Friday, May 16, 2008

A Quick Follow Up on the West Virginia Primary

So indeed Hillary did win the West Virginia primary by 40-plus points, and although the margin of that victory has stirred up arguments about Obama's problems with less-educated white voters his drubbing hasn't led to any large scale shift in allegiances among the powers-that-be in the Democratic Party.  In other words, things have played out pretty much as expected this week.  The last really important day of the Democratic race will likely be next Tuesday, when voters in Kentucky and Oregon go to the polls.  There's little doubt that Hillary will win decisively in Kentucky (though almost certainly not by the kind of margin she got in West Virginia) but unless she somehow pulls the upset over Obama in Oregon the last of her momentum, and therefore the last of her hopes, will be extinguished.  She'll probably stay in the race through the last of the nomination contests --Puerto Rico, South Dakota, and Montana-- but it will be clear to her supporters that things are over.

As for the actual West Virginia results, a look at the county-by-county presidential numbers provided vivid evidence of something which is appreciated by West Virginians but apparently by few outside pundits: how strikingly different the various parts of the state can be politically.  Here are the four counties in which Barack Obama did best in the state and his respective margins of defeat (rounded to the nearest half-percentage point):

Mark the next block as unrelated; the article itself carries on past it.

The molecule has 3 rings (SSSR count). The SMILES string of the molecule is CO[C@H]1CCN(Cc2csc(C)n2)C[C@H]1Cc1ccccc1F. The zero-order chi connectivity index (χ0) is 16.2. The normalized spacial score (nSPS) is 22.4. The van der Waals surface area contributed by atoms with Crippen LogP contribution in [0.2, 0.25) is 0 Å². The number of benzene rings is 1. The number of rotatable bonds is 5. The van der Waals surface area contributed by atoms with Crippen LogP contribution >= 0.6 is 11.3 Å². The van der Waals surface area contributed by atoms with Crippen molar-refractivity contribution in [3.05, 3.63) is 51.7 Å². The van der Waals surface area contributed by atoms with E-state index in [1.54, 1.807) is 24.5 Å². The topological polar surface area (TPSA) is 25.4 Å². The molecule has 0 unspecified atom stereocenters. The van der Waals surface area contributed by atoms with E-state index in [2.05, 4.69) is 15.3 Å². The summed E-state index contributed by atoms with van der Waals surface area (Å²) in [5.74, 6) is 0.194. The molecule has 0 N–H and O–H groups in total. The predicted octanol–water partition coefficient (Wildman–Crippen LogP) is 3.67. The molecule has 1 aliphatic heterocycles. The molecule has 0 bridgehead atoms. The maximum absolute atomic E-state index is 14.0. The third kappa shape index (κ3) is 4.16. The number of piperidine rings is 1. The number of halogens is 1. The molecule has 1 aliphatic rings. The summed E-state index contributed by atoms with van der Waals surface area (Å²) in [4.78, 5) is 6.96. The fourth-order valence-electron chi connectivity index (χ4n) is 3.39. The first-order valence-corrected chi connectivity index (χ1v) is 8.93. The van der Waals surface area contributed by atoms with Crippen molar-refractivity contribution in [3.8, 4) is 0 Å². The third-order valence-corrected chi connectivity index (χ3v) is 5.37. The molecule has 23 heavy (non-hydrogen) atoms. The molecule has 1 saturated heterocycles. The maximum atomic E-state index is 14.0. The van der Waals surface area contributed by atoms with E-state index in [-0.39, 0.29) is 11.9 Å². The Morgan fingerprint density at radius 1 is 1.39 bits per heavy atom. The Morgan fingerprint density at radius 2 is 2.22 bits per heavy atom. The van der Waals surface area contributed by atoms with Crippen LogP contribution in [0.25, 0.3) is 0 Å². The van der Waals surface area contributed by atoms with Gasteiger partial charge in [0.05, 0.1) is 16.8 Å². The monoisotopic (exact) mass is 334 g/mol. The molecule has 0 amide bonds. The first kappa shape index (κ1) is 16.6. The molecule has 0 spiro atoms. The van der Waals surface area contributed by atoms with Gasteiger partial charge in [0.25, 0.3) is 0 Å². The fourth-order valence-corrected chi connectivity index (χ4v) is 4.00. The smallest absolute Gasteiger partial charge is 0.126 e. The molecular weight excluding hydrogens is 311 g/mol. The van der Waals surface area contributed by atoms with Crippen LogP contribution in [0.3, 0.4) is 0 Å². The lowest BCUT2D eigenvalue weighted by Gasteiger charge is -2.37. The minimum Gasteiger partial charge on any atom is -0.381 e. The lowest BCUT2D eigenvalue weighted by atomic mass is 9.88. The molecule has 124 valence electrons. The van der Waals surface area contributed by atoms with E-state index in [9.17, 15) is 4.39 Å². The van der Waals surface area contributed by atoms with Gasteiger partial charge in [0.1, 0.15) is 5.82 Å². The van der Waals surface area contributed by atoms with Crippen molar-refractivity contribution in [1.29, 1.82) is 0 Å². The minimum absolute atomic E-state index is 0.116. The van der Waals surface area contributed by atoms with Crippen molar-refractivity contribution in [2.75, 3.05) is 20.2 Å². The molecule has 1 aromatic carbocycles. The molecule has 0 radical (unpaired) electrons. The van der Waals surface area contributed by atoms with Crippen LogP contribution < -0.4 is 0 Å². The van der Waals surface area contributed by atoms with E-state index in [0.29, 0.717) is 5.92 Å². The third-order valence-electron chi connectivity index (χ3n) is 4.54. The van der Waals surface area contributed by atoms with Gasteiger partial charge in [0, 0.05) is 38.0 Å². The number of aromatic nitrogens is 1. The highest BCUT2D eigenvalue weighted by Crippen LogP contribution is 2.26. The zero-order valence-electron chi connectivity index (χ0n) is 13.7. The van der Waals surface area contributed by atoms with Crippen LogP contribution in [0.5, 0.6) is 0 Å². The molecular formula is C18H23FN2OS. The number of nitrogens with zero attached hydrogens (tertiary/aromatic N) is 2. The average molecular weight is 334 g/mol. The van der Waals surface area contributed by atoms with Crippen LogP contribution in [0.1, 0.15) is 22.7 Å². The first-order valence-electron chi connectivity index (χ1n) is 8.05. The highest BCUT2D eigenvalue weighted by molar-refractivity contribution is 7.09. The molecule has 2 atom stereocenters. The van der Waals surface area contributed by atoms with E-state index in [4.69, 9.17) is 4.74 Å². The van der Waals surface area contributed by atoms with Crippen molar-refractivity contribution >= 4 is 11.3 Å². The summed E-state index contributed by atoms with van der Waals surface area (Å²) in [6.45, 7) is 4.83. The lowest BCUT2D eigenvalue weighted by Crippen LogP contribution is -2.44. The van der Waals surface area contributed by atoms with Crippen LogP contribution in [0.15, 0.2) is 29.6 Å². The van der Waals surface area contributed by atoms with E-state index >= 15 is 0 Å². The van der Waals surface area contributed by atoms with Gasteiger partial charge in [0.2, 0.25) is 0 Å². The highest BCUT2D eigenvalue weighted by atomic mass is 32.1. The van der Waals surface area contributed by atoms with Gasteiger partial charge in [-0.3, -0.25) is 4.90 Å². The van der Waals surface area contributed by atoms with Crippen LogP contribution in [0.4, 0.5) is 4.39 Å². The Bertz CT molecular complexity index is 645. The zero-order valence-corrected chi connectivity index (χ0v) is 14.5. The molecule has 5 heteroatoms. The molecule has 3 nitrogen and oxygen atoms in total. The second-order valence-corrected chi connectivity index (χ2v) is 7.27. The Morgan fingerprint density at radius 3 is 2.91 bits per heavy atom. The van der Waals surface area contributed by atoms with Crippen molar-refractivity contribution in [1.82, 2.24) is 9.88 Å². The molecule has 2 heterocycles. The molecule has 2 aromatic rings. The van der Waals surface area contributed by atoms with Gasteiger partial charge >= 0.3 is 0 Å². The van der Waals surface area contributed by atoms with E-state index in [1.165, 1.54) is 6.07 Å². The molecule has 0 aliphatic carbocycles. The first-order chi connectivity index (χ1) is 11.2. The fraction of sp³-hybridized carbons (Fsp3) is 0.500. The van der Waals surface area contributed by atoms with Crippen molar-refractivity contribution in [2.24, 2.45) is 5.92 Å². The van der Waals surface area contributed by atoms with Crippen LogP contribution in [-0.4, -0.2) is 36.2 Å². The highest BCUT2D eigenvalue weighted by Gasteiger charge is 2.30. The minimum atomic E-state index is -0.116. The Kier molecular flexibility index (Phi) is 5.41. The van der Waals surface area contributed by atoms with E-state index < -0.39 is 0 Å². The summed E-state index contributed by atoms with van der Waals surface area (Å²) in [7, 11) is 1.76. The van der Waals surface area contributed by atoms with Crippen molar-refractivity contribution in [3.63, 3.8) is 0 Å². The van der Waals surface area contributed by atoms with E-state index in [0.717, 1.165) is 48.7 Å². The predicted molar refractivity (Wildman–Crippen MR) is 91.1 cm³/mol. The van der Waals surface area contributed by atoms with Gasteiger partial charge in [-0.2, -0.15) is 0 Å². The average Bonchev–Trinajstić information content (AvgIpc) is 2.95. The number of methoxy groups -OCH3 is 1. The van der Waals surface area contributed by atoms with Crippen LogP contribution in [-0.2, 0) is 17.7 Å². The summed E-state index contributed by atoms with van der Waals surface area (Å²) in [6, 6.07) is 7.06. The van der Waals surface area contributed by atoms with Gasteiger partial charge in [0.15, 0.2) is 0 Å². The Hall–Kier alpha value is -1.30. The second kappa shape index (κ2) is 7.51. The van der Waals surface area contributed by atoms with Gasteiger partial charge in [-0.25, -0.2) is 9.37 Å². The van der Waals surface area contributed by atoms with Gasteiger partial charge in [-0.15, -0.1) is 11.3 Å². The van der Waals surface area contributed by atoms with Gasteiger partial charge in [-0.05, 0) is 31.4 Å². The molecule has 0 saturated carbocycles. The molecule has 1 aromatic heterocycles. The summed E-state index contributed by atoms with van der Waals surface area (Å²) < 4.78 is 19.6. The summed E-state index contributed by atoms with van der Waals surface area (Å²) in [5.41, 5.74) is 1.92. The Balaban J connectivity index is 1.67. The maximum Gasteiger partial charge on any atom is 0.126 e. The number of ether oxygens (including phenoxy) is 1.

Jefferson County Clinton +3.5
Berkeley County Clinton +14.5
Monongalia County Clinton +17
Morgan County Clinton +22.5


For you non-West Virginians, Jefferson, Berkeley, and Morgan are the three counties that make up the easternmost portion of the Eastern Panhandle and are culturally part of the D.C. metro area.  Monongalia County, home to West Virginia University and culturally influenced by Pittsburgh, is (of course) the state's center of learning.  All four counties are in the vanguard of West Virginia counties in prosperity, population growth, and diversity.

Here are the four counties in which Obama did worst:

Lincoln County Clinton +67
Wyoming County Clinton +69
Logan County Clinton +74.5
Mingo County Clinton +79.5


All four, with high rates of poverty and low levels of education, are in the heart of the southern part of the state.

Obama didn't win a single county on Tuesday, but the differences in how he performed between counties are strong proof against any notion that West Virginia is a politically and culturally homogenous state.

(County-by-county results obtained from this Politico interactive map.)

No comments: